WASHINGTON -- A year ago, the Gore presidency became the buzz in Washington. Bill Clinton was on the way out, the pundits said. Al Gore would soon be taking over.
Yesterday, Gore -- still No. 2 -- kicked his presidential campaign into high gear at rallies in New Hampshire and Iowa. But with polls showing him trailing the Republican front-runners, the same pundits who once speculated about "President" Gore's choice of vice president are now dismissing his chances of winning the general election.
"This is going to be a campaign about ideas," Gore told reporters in Manchester, N.H., brushing aside a question about his electability. "Polls don't win elections, ideas do. This is going to be about a vision of America."
Gore's vision, as he outlined it before an invitation-only crowd of supporters in the first primary state, is an attempt to build on the successes of the Clinton administration. It is directed toward suburbanites, fellow baby boomers and working women -- the swing voters he will need to win over in next year's election.
Long on futuristic language but short on specifics, the vice president said his first priority would be to extend the economic prosperity of the Clinton years by keeping the budget balanced and spending more for research, technology and public education.
He also promoted a package of family-friendly initiatives, including more prenatal health care, breast cancer detection, mental health and childhood immunization programs and more affordable prescription drugs. He said he wants to ease the traffic jams that wear out working parents, while preserving open space, building more parks and cleaning up contaminated inner-city industrial sites.
"We will work together and create an America in the 21st century of which it will be written a thousand years hence: This is the greatest nation ever on the face of this Earth, and its finest hours began in 2001," said Gore, who shared a flag-bedecked stage with dozens of supporters and their children, each clutching a miniature American flag.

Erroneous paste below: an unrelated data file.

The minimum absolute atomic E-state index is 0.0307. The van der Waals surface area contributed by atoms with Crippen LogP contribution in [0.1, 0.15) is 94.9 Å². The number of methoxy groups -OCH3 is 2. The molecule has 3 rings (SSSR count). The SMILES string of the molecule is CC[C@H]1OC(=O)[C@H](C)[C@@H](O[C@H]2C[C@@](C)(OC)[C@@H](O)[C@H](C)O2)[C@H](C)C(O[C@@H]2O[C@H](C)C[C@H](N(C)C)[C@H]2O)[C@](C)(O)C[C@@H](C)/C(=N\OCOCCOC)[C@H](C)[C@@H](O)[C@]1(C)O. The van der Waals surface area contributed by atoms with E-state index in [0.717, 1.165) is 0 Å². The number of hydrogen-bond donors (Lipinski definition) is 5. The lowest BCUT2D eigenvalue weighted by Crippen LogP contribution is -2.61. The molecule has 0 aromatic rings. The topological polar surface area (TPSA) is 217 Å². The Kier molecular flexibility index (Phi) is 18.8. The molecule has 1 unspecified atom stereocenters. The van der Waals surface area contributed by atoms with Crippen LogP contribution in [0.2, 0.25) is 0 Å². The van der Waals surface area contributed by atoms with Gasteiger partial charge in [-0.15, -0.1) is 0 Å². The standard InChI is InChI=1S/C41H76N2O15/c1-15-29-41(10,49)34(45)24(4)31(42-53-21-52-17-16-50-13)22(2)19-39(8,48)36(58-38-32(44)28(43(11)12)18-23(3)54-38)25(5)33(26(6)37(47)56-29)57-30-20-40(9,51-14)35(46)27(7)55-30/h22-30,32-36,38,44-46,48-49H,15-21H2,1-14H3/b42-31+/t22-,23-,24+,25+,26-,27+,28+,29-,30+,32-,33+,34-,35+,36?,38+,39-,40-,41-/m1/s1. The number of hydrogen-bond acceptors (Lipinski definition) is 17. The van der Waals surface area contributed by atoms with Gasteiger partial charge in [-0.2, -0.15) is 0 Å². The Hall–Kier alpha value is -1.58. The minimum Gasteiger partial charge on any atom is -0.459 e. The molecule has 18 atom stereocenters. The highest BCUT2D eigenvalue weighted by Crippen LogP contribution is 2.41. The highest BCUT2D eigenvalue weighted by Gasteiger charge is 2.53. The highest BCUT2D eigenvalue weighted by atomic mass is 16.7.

The six-plus years he has spent at Clinton's side are both Gore's most potent asset and the source of some of his most serious problems.
On the plus side, his association with Clinton makes Gore the heavy favorite to become the Democratic nominee and has frightened most other contenders from the field. One of them, Rep. Richard A. Gephardt of Missouri, came along yesterday on what was described as the vice president's first official campaign trip of the 2000 contest. He formally endorsed Gore's as-yet-undeclared candidacy, calling his one-time rival "a wonderful human being."
As he begins to emerge from Clinton's shadow, Gore seems fated to be compared unfavorably with the president. Though he has picked up some of his boss's mannerisms -- he gave Clintonesque bear hugs onstage to his New Hampshire campaign manager and Gephardt -- Gore lacks Clinton's sure-footedness as a campaigner and his ability to connect with audiences.
While capitalizing on Clinton's popularity, especially inside the Democratic Party, Gore must step gingerly to avoid unpleasant associations with Clinton's personal failings.
In thanking Gephardt for his endorsement, Gore repeated his praise of remarks the Democratic leader made on the floor of the House last December without ever mentioning Gephardt's topic that day: impeachment.
Gore also has a demonstrated weakness for self-inflicted damage. He stumbled last week when he boasted, incorrectly, that as a congressman he "took the initiative in creating the Internet." Though he was a leading proponent of what he termed the "information superhighway," the Internet began as a Defense Department initiative years before Gore came to Congress.
The vice president once made a similarly exaggerated claim that he and his wife, Tipper, had inspired the book "Love Story." It turned out that author Erich Segal based the characters mostly on others, though Gore was, in part, the basis for the preppy hero.
Gore is already collecting millions in contributions, on his way to what could be a fund-raising record, and former New Jersey Sen. Bill Bradley is his only challenger for the Democratic nomination. But doubts about Gore's electability recently caused one party official, New York State Democratic Chairwoman Judith Hope, to publicly question whether the vice president would be the strongest nominee next year.
Early polling has revealed Gore to be surprisingly weak among independents, a group whose support was crucial to Clinton's election. A recent Pew Research Center survey found that almost half of all independents (49 percent) and one in six Democrats (16 percent) say they've already ruled out voting for Gore.
Andrew Kohut, director of the Pew Center, said he's yet to see polling data that supports the popular theory that Gore's weakness is, at least in part, a reaction to the Lewinsky scandal and a reflection of the public's desire to move beyond that episode by bringing a completely new face into the White House.